Recommendations by life stage and gender


Age AI
0-6 months Total fat 31 g/day
n-6 polyunsaturated fats 4.4 g/day
n-3 polyunsaturated fats 0.5 g/day
7-12 months Total fat 30 g/day
n-6 polyunsaturated fats 4.6 g/day
n-3 polyunsaturated fats 0.5 g/day

Rationale: The AI for 0-6 months was set by multiplying together the average intake of breast milk (0.78 L/day) and the average concentration of fat, n-6 or n-3 in breast milk (40; 5.6 and 0.63 g/L, respectively) from nine studies reviewed by FNB:IOM (2002) and rounding. The AI for 7-12 months was set by multiplying together the average intake of breast milk (0.6 L/day) and the average concentration of fat, n-6 or n-3 in breast milk (40; 5.6 and 0.63 g/L respectively) from nine studies reviewed by FNB:IOM (2002) and adding the median intake from complementary foods (5.7, 1.2 and 0.11 g/day, respectively) from the US CSFII data for 1994-96 (FNB:IOM 2002)

Children, adolescents & adults

Age AI
  Linoleic acid a-linolenic acid Total LC n-3
Boys and girls
1-3 yr 5 g/day 0.5 g/day 40 mg/day
4-8 yr 8 g/day 0.8 g/day 55 mg/day
9-13 yr 10 g/day 1.0 g/day 70 mg/day
14-18 yr 12 g/day 1.2 g/day 125 mg/day
9-13 yr 8 g/day 0.8 g/day 70 mg/day
14-18 yr 8 g/day 0.8 g/day 85 mg/day
Adults 19+ yr
Men 13 g/day 1.3 g/day 160 mg/day
Women 8 g/day 0.8 g/day 90 mg/day

Rationale: The AIs for LA and ALA were based on the highest median intakes of any of the gender-related age groups taken from an analysis of the National Nutrition Survey of Australia of 1995 (Howe et al 2003, 2005). For LC n-3, to overcome a marked gender disparity caused by particularly higher relative intakes in younger adult males (19-30 years), the AI was based on the median intake for all adults of the relevant gender. As national data were not available for New Zealand, similar values were assumed. The AIs do not necessarily reflect optimal intakes but are the values found in a population with no apparent essential fatty acid deficiency. (The 'Chronic disease prevention' section includes a suggested dietary target)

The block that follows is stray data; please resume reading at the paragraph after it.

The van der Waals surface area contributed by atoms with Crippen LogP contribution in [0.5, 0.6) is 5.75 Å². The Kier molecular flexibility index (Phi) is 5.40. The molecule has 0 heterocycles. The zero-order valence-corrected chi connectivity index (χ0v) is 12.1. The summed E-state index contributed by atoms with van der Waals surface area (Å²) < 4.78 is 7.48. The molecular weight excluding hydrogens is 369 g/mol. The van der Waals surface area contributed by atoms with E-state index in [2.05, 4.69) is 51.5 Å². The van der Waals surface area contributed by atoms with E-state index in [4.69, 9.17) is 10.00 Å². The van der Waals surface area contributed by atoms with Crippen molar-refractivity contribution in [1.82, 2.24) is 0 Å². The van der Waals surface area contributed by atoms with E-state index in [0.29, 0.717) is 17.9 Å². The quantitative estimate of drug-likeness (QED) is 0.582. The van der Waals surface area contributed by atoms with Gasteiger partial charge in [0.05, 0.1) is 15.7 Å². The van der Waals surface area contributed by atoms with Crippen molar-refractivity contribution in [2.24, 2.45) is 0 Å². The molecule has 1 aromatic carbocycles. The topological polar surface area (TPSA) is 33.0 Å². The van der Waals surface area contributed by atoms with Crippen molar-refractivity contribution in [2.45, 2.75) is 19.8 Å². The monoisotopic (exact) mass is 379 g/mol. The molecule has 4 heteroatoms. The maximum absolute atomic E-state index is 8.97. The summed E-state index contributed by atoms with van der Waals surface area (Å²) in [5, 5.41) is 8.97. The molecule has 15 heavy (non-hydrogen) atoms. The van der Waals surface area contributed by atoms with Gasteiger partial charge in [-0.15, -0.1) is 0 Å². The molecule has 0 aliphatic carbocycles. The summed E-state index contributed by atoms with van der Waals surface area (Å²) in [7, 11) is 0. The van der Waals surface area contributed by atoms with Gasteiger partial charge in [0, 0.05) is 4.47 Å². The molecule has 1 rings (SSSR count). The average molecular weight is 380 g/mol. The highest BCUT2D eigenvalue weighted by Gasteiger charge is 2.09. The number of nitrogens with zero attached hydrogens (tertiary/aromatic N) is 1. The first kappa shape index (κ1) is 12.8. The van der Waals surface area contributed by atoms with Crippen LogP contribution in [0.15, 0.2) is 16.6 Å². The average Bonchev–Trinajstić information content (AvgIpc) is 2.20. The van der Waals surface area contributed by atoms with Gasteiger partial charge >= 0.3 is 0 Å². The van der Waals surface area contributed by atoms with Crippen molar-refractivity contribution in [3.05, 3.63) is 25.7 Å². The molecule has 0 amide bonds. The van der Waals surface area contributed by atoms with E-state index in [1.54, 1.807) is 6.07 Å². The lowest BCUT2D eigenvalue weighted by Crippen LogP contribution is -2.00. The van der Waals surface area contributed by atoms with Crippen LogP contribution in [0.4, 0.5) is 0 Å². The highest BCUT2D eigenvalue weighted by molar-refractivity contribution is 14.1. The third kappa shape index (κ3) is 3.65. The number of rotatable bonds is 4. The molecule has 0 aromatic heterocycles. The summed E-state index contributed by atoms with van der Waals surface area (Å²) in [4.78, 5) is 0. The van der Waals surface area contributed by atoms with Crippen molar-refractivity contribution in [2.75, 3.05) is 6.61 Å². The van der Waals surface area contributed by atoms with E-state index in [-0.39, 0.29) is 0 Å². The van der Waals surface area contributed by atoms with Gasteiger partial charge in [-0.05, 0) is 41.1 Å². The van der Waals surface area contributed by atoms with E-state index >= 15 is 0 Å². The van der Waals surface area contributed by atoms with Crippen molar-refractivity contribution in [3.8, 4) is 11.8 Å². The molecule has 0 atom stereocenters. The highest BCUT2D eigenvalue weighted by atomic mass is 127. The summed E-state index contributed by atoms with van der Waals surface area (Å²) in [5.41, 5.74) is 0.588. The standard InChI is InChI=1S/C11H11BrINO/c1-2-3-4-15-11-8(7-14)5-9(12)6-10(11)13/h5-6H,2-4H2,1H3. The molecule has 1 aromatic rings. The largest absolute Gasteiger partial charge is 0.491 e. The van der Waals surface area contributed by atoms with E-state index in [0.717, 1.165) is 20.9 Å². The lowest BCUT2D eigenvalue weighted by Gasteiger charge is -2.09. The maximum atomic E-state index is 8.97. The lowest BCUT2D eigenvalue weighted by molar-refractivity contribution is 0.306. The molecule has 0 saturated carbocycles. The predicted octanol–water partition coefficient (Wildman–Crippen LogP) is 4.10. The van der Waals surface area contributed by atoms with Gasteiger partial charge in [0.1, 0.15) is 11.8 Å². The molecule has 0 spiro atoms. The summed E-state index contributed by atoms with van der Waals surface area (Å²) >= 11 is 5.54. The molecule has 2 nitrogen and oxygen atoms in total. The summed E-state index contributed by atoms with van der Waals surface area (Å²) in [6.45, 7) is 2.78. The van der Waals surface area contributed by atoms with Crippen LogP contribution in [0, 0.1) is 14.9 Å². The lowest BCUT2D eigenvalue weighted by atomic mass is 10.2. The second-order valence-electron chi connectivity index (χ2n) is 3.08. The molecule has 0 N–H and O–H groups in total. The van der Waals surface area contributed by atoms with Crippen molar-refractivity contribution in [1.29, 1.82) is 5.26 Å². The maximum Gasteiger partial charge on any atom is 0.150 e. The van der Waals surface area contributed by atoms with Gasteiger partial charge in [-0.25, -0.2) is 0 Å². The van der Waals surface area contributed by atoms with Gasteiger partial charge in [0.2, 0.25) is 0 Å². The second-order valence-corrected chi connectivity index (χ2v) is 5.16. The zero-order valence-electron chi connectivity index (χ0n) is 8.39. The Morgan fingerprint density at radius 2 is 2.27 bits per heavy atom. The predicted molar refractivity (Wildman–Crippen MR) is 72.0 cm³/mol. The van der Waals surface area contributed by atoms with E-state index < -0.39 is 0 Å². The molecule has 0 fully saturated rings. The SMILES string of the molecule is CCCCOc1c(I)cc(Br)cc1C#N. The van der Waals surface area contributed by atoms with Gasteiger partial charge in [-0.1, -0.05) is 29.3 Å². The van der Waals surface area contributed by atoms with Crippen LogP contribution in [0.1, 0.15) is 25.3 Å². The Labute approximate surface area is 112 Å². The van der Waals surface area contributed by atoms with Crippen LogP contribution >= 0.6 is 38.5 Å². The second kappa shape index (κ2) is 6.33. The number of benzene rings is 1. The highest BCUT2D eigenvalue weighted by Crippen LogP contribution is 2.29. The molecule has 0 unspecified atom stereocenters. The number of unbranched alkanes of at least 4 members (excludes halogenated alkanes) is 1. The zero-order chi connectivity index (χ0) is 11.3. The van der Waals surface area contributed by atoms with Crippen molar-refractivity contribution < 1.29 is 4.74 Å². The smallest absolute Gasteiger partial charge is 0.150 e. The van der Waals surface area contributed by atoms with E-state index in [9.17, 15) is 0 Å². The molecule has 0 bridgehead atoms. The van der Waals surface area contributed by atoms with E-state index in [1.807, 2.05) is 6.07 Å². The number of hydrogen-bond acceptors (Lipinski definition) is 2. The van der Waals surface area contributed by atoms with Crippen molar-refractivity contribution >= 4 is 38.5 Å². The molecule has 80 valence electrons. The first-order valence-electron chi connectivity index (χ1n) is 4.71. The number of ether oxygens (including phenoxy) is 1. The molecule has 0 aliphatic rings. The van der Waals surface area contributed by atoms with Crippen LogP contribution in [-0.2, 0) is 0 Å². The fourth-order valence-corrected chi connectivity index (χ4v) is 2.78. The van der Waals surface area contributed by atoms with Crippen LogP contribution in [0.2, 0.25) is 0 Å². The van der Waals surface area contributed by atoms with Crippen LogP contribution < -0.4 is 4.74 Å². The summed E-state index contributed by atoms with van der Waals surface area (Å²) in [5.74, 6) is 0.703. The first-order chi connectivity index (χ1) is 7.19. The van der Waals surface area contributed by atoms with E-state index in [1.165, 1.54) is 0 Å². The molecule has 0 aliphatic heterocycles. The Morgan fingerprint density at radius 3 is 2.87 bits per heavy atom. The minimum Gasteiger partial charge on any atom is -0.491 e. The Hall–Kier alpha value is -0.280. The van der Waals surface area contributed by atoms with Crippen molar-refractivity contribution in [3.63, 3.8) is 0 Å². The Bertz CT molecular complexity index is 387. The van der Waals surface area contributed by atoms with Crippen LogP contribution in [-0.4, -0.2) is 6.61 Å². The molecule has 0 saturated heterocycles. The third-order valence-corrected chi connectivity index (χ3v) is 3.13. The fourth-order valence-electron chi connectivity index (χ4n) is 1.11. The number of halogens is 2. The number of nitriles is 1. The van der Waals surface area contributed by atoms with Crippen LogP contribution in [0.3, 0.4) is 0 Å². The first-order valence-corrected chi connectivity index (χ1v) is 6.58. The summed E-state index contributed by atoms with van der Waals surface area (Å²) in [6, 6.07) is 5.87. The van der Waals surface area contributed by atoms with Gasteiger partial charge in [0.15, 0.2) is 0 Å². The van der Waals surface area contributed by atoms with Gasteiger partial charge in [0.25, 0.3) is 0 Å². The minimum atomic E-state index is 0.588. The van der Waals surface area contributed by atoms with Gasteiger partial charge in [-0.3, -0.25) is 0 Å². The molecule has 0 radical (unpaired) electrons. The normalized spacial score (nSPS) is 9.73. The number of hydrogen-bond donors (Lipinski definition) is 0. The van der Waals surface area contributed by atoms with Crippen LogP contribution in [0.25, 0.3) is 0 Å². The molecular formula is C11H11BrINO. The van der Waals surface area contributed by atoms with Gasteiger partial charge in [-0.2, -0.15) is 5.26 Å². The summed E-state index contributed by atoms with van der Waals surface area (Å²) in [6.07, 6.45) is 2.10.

Age AI
  Linoleic acid a-linolenic acid Total LC n-3
14-18 yr 10 g/day 1.0 g/day 110 mg/day
19-50 yr 10 g/day 1.0 g/day 115 mg/day

Rationale: Demand for n-6 and n-3 fatty acids for placental and foetal tissue must be met from maternal stores or by increased dietary intake, but there is a lack of data for assessing additional needs. The AIs for pregnancy were therefore based on that of the non-pregnant women, with an additional amount based on the increased average body weight in pregnancy (x 1.25).


Age AI
  Linoleic acid a-linolenic acid Total LC n-3
14-18 yr 12 g/day 1.2 g/day 140 mg/day
19-50 yr 12 g/day 1.2 g/day 145 mg/day

Rationale: There is a lack of data about the requirements in pregnancy, so the AIs were based on that for non-pregnant, non-lactating women plus that of the infant. As the infant recommendation includes only an AI for total n-3 based on milk concentration, this amount was apportioned between ALA and LC omega-3 in the same ratio as in the maternal AI when assessing the additional requirement.

Upper Level of Intake

Linoleic acid: No UL was set because there is no known level at which adverse effects may occur.

a-linolenic acid: No UL was set because there is no known level at which adverse effects may occur. The longer chain DHA, EPA and DPA fatty acids derived from ALA are more biologically-potent than ALA itself.

LC n-3 fatty acids (DHA, EPA, DPA):

Infants 0-12 months Not possible to establish

Children, adolescents and adults3,000 mg/day

Rationale: There is some evidence to suggest that high levels of these fatty acids may impair immune response and prolong bleeding time. However the immune function tests were performed in vitro and it is unclear how the results would translate to the in vivo situation. Prolonged bleeding times have been seen in the Inuit, but it is not known if they were caused by high LC n-3 consumption. The US Food and Drug Administration (DHHS 1997) has set a 'Generally Regarded as Safe' level of 3000 mg/day for LC n-3 which has been adopted here as the upper level of intake for children, adolescents and adults. (Note that is unlikely that this level of intake would be reached by consumption of seafood alone. If it were, then consideration would need to be given to the possible effects of concomitant intakes of other potential toxins such as mercury). It is not possible to estimate an upper level of intake for infants.